West Bank Merchants Protest New Security Measures Restricting Commercial Traffic
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West Bank Merchants Protest New Security Measures Restricting Commercial Traffic

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West Bank Arab merchants have protested to the military government over new security measures restricting commercial traffic with Jordan which, they say, will create economic hardships. The measures, to take effect Tuesday, will require trucks carrying goods from Jordan to unload as soon as they cross the Allenby or Damiya bridges to the West Bank. Their cargoes will be reloaded on other trucks after inspection by Israeli guards. West Bank produce bound for Jordan will also have to be unloaded for inspection and reloaded before crossing the bridges Israeli authorities believe the explosives which killed 12 persons and injured 55 in the Machane Yehudah vegetable market in Jerusalem last Friday might have been hidden under goods coming from Jordan. They went off in a parked car which, while bearing Israeli license plates, may have come from the West Bank or Jordan.

The Nablus Chamber of Commerce complained in a telegram to Defense Minister Moshe Dayan today that the transfer of cargoes from truck to truck would be costly and increase the price of West Bank produce shipped to Jordan as well as Jordanian merchandise imported to the West Bank. They said also that drivers who hitherto drove directly between the West Bank and Amman would lack employment. Similar protests were lodged by the chambers of commerce of other West Bank towns.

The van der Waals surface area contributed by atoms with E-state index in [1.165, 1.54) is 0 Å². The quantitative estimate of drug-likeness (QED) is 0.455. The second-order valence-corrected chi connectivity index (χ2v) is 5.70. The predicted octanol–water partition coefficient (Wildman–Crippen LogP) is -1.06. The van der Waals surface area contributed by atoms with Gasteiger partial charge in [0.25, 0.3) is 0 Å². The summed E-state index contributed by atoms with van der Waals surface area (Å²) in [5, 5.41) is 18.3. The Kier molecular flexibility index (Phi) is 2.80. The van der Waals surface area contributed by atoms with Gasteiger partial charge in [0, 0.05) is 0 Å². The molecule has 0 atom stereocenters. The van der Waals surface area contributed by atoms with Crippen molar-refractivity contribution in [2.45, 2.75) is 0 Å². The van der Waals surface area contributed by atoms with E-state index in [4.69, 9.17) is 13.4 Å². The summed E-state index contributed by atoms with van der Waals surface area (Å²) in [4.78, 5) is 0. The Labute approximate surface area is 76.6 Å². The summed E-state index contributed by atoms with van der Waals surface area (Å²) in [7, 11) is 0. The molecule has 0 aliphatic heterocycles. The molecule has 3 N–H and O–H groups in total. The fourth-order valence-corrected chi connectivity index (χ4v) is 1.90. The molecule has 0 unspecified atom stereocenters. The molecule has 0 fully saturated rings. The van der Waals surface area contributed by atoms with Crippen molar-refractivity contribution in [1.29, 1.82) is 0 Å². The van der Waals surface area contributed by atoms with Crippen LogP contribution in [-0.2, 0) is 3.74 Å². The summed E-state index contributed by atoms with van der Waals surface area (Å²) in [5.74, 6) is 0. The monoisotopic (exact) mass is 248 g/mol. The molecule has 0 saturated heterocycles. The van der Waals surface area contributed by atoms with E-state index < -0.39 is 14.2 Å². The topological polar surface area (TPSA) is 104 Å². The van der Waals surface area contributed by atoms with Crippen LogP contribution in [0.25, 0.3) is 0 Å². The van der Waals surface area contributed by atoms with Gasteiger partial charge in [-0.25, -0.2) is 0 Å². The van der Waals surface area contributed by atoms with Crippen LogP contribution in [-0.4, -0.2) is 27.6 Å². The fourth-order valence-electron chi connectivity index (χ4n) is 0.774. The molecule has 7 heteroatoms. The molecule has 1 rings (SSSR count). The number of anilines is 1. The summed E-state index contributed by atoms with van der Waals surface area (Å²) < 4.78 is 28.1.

The new regulations will not bar travel between the West Bank and Jordan but travellers will have to cross the bridges on foot. Travel permits to Jordan will be issued for shorter periods of time. No restrictions will be imposed on West Bank workers entering Israel for employment; at last count there were several thousand with entry permits and their number is expected to increase with the citrus-packing season. West Bank Arabs visiting Israel for other purposes will be issued one day passes only instead of the 30-day passes issued previously, according to Brig. Gen. Raphael Vardi, military governor of the West Bank.

He told mayors and merchants in West Bank towns that there would be greater restrictions placed on movement within the occupied West Bank itself and that the area would be broken up into zones for tighter control. Roadblocks will be set up on many roads that hitherto have had free-flowing traffic. More checkpoints will be set up within Israel itself, and there will be surprise searches on Israel-West Bank roads. The various steps are expected to limit the free flow of commodities and human traffic that begun shortly after the June, 1967 war and which became a tacitly recognized condition between the two nations which are still technically at war.

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